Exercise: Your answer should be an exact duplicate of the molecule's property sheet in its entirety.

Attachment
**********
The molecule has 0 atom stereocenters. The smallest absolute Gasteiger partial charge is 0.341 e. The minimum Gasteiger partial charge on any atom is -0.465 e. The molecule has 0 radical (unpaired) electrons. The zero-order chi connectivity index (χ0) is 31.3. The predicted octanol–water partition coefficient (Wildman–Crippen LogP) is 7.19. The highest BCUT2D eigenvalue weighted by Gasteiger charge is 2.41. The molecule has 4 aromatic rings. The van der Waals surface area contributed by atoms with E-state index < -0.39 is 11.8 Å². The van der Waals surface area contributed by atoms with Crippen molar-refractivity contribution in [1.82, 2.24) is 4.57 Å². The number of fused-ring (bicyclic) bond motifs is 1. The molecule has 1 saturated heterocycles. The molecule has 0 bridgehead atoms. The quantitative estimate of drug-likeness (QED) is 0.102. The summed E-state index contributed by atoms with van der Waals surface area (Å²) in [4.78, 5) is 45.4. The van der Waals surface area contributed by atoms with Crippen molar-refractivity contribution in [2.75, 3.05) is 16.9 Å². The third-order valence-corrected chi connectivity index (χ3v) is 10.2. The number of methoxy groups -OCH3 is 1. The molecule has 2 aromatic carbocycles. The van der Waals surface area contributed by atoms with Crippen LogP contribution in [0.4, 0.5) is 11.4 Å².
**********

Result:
The molecule has 0 atom stereocenters. The smallest absolute Gasteiger partial charge is 0.341 e. The minimum Gasteiger partial charge on any atom is -0.465 e. The molecule has 0 radical (unpaired) electrons. The zero-order chi connectivity index (χ0) is 31.3. The predicted octanol–water partition coefficient (Wildman–Crippen LogP) is 7.19. The highest BCUT2D eigenvalue weighted by Gasteiger charge is 2.41. The molecule has 4 aromatic rings. The van der Waals surface area contributed by atoms with E-state index < -0.39 is 11.8 Å². The van der Waals surface area contributed by atoms with Crippen molar-refractivity contribution in [1.82, 2.24) is 4.57 Å². The number of fused-ring (bicyclic) bond motifs is 1. The molecule has 1 saturated heterocycles. The molecule has 0 bridgehead atoms. The quantitative estimate of drug-likeness (QED) is 0.102. The summed E-state index contributed by atoms with van der Waals surface area (Å²) in [4.78, 5) is 45.4. The van der Waals surface area contributed by atoms with Crippen molar-refractivity contribution in [2.75, 3.05) is 16.9 Å². The third-order valence-corrected chi connectivity index (χ3v) is 10.2. The number of methoxy groups -OCH3 is 1. The molecule has 2 aromatic carbocycles. The van der Waals surface area contributed by atoms with Crippen LogP contribution in [0.4, 0.5) is 11.4 Å².